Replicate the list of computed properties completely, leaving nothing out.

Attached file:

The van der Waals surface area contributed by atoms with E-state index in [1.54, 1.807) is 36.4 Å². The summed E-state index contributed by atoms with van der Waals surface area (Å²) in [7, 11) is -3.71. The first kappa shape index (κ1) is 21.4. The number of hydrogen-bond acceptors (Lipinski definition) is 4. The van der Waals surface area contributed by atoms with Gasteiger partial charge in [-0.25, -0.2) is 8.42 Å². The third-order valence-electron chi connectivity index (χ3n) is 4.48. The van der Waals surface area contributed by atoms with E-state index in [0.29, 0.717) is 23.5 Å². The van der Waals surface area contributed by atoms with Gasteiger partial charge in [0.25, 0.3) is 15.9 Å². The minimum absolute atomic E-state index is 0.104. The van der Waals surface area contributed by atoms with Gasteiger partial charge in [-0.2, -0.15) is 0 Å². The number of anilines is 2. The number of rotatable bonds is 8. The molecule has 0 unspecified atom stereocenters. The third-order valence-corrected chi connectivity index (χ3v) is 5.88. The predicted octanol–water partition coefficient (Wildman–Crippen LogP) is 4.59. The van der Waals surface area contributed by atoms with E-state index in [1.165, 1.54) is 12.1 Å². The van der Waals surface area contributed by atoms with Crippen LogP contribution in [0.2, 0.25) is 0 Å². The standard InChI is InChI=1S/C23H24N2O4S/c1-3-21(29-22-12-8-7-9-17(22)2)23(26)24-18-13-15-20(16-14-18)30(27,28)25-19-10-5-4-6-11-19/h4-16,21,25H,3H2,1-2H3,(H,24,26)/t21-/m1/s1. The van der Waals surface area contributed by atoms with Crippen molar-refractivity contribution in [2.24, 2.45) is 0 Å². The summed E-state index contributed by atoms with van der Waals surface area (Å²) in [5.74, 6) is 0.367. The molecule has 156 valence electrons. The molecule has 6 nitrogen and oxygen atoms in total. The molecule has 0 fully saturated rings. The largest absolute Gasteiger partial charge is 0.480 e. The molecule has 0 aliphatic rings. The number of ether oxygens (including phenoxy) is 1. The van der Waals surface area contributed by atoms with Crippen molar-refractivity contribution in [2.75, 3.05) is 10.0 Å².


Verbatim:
The van der Waals surface area contributed by atoms with E-state index in [1.54, 1.807) is 36.4 Å². The summed E-state index contributed by atoms with van der Waals surface area (Å²) in [7, 11) is -3.71. The first kappa shape index (κ1) is 21.4. The number of hydrogen-bond acceptors (Lipinski definition) is 4. The van der Waals surface area contributed by atoms with Gasteiger partial charge in [-0.25, -0.2) is 8.42 Å². The third-order valence-electron chi connectivity index (χ3n) is 4.48. The van der Waals surface area contributed by atoms with E-state index in [0.29, 0.717) is 23.5 Å². The van der Waals surface area contributed by atoms with Gasteiger partial charge in [0.25, 0.3) is 15.9 Å². The minimum absolute atomic E-state index is 0.104. The van der Waals surface area contributed by atoms with Gasteiger partial charge in [-0.2, -0.15) is 0 Å². The number of anilines is 2. The number of rotatable bonds is 8. The molecule has 0 unspecified atom stereocenters. The third-order valence-corrected chi connectivity index (χ3v) is 5.88. The predicted octanol–water partition coefficient (Wildman–Crippen LogP) is 4.59. The van der Waals surface area contributed by atoms with E-state index in [1.165, 1.54) is 12.1 Å². The van der Waals surface area contributed by atoms with Crippen LogP contribution in [0.2, 0.25) is 0 Å². The standard InChI is InChI=1S/C23H24N2O4S/c1-3-21(29-22-12-8-7-9-17(22)2)23(26)24-18-13-15-20(16-14-18)30(27,28)25-19-10-5-4-6-11-19/h4-16,21,25H,3H2,1-2H3,(H,24,26)/t21-/m1/s1. The van der Waals surface area contributed by atoms with Crippen molar-refractivity contribution in [2.24, 2.45) is 0 Å². The summed E-state index contributed by atoms with van der Waals surface area (Å²) in [5.74, 6) is 0.367. The molecule has 156 valence electrons. The molecule has 6 nitrogen and oxygen atoms in total. The molecule has 0 fully saturated rings. The largest absolute Gasteiger partial charge is 0.480 e. The molecule has 0 aliphatic rings. The number of ether oxygens (including phenoxy) is 1. The van der Waals surface area contributed by atoms with Crippen molar-refractivity contribution in [2.75, 3.05) is 10.0 Å².